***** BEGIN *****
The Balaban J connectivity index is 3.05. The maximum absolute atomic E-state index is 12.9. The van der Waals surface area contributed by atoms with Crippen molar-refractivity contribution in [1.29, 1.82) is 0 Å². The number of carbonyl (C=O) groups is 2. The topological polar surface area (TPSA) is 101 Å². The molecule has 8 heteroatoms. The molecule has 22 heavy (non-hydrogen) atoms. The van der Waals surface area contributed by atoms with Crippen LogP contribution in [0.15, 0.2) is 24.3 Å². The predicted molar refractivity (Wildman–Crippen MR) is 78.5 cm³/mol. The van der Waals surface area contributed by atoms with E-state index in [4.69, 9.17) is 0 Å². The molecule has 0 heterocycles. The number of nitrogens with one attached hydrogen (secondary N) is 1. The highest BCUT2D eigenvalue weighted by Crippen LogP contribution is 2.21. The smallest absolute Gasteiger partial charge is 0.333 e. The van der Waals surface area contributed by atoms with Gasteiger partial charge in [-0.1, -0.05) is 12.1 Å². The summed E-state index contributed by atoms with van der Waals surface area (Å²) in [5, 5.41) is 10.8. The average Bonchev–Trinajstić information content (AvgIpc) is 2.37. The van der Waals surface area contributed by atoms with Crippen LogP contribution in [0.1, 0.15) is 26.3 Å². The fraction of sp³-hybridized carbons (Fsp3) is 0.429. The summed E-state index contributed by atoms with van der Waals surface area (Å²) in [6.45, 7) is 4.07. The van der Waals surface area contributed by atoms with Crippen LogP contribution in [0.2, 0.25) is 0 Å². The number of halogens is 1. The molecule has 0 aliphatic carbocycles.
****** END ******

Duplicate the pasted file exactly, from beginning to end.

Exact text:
The Balaban J connectivity index is 3.05. The maximum absolute atomic E-state index is 12.9. The van der Waals surface area contributed by atoms with Crippen molar-refractivity contribution in [1.29, 1.82) is 0 Å². The number of carbonyl (C=O) groups is 2. The topological polar surface area (TPSA) is 101 Å². The molecule has 8 heteroatoms. The molecule has 22 heavy (non-hydrogen) atoms. The van der Waals surface area contributed by atoms with Crippen LogP contribution in [0.15, 0.2) is 24.3 Å². The predicted molar refractivity (Wildman–Crippen MR) is 78.5 cm³/mol. The van der Waals surface area contributed by atoms with E-state index in [4.69, 9.17) is 0 Å². The molecule has 0 heterocycles. The number of nitrogens with one attached hydrogen (secondary N) is 1. The highest BCUT2D eigenvalue weighted by Crippen LogP contribution is 2.21. The smallest absolute Gasteiger partial charge is 0.333 e. The van der Waals surface area contributed by atoms with Gasteiger partial charge in [-0.1, -0.05) is 12.1 Å². The summed E-state index contributed by atoms with van der Waals surface area (Å²) in [5, 5.41) is 10.8. The average Bonchev–Trinajstić information content (AvgIpc) is 2.37. The van der Waals surface area contributed by atoms with Crippen LogP contribution in [0.1, 0.15) is 26.3 Å². The fraction of sp³-hybridized carbons (Fsp3) is 0.429. The summed E-state index contributed by atoms with van der Waals surface area (Å²) in [6.45, 7) is 4.07. The van der Waals surface area contributed by atoms with Crippen LogP contribution in [0.2, 0.25) is 0 Å². The number of halogens is 1. The molecule has 0 aliphatic carbocycles.